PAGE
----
They gave the muscular Quarter Horse colt an ambitious name: Impressive. He lived up to the name in such dramatic fashion that it became a household word in Quarter Horse circles – especially among breeders and exhibitors involved in showing halter horses.

Impressive sons and daughters were big, bold, and beautiful with defined musculature. They took the halter show ring by storm, racking up championships from one part of the country to another. Just as quickly, sons and daughters of the great stallion were in demand for breeding programs.

Then, the Impressive ship hit the sand.

A number of owners of Impressive offspring and second- and third-generation descendants of the stallion reported that some of these horses seemed to have acquired a muscle disease. Some would exhibit muscle tremors and with others there was even paralysis.

Enter Sharon Spier, DVM, PhD, an associate professor of the Department of Medicine and Epidemiology at the University of California, Davis. Spier led the effort by researchers to find out more about the disease and what caused it. The project began in 1989 and was funded by the American Quarter Horse Association.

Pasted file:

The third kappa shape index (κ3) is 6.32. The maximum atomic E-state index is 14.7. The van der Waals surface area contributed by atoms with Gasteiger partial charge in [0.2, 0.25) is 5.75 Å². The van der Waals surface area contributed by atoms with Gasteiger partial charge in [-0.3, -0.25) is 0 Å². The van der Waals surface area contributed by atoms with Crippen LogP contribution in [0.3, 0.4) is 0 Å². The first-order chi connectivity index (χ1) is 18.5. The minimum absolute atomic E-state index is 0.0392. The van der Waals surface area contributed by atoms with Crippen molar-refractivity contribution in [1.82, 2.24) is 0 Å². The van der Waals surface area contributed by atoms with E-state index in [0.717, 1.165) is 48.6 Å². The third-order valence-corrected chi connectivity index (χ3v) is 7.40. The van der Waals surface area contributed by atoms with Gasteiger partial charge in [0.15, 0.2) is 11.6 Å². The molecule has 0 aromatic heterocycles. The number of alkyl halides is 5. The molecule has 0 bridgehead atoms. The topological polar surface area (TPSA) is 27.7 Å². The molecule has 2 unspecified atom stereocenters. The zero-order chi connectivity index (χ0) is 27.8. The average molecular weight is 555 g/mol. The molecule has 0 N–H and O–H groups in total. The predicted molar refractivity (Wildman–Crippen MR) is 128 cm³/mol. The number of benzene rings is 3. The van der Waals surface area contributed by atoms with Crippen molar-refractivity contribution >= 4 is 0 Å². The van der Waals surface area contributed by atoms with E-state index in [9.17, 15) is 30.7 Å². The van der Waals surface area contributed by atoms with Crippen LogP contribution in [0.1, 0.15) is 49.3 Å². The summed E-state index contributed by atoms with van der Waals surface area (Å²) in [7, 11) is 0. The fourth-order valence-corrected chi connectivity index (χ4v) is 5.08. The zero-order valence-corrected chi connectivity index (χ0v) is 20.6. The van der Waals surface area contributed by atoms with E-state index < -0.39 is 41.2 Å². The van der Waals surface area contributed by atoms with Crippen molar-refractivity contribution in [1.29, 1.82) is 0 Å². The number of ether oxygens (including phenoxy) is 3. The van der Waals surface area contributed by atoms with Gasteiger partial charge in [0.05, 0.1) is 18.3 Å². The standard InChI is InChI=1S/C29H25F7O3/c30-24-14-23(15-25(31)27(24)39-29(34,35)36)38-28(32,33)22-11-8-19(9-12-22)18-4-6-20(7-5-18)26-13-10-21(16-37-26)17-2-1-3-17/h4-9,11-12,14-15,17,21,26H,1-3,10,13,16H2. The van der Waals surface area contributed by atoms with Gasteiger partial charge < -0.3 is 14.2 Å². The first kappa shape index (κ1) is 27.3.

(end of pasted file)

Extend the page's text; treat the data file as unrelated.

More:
The results of that research produced a bombshell for the Quarter Horse industry. Spier and her associates reported that the disease involved was Hyperkalemic Periodic Paralysis, known industry-wide today by the acronym HYPP.

Merely identifying the disease and the way it functioned, however, was not the bombshell. The bombshell came when it was reported that every single horse found with the disease traced to one stallion–Impressive.

The researcher’s report was published in the September 1992 issue of The Quarter Horse Journal, but Impressive was not identified by name. In the months that followed, there were rumors, speculation, and widespread concern within the industry.

The AQHA issued an official statement in the December 199